Food. There's plenty of it around, and we all love to eat it. So why should anyone need to defend it?
Because in the so-called Western diet, food has been replaced by nutrients, and common sense by confusion--most of what we’re consuming today is longer the product of nature but of food science. The result is what Michael Pollan calls the American Paradox: The more we worry about nutrition, the less healthy we see to become. With In Defense of Food, Pollan proposes a new (and very old) answer to the question of what we should eat that comes down to seven simple but liberating words: "Eat food. Not too much. Mostly plants." Pollan’s bracing and eloquent manifesto shows us how we can start making thoughtful food choices that will enrich our lives, enlarge our sense of what it means to be healthy, and bring pleasure back to eating.
Welcome to West's One College, One Book initiative! This project is designed to unite the college community in a common reading experience in order to :
We invite members of the West Los Angeles College community to read In Defense of Food by Michael Pollan. The themes in this book apply to a variety of disciplines and we encourage faculty and staff to incorporate the book and and related campus events into their curriculum.
Several copies of the book are currently on reserve at the Library and an electronic copy is available here. Copies are also available at your local public library and will soon be available for purchase at the campus bookstore.
Questions? Ask us!
Susan Trujillo, TrujilS@wlac.edu, x4406
Nancy Sander, SanderN@wlac.edu, x4584
For information or training on using reading apprenticeship to teach from this book, contact Nancy.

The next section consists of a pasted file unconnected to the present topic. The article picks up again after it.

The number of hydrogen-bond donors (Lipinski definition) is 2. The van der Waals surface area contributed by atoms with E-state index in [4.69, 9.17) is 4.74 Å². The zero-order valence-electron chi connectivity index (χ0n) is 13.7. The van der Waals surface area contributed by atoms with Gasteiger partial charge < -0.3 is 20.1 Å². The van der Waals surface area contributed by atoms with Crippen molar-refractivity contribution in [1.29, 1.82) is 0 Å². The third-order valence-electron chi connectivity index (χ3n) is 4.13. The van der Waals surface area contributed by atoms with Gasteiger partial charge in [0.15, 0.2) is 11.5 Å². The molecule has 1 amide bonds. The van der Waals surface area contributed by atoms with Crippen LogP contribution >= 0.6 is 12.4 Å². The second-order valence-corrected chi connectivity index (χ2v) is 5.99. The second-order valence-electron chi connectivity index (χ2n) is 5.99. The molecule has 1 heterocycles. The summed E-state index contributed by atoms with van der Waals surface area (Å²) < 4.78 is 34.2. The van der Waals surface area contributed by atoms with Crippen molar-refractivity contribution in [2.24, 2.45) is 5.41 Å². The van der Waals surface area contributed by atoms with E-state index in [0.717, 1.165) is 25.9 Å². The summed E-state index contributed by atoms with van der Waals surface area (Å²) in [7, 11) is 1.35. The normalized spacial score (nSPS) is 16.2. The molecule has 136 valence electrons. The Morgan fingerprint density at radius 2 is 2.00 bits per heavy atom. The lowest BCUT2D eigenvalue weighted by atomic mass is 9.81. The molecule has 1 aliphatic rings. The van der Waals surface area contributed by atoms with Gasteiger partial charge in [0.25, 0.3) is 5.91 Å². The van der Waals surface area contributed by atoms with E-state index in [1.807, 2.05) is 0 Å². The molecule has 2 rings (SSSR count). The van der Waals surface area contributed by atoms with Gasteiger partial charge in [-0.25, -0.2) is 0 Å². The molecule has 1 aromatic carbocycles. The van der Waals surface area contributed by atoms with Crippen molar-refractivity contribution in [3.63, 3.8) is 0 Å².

For the past twenty-five years, Michael Pollan has been writing books and articles about the places where nature and culture intersect: on our plates, in our farms and gardens, and in the built environment. He is the author of Cooked: A Natural History of Transformation and of four New York Times bestsellers: Food Rules: An Eater’s Manual; In Defense of Food: An Eater’s Manifesto; The Omnivore’s Dilemma: A Natural History of Four Meals and The Botany of Desire: A Plant’s-Eye View of the World .
Pollan was named to the 2010 TIME 100, the magazine’s annual list of the world’s 100 most influential people. In 2009 he was named by Newsweek as one of the top 10 “New Thought Leaders.” A contributing writer to The New York Times Magazine since 1987, his writing has received numerous awards.
In 2003, Pollan was appointed the John S. and James L. Knight Professor of Journalism at UC Berkeley’s Graduate School of Journalism, and the director of the Knight Program in Science and Environmental Journalism. In addition to teaching, he lectures widely on food, agriculture, health and the environment.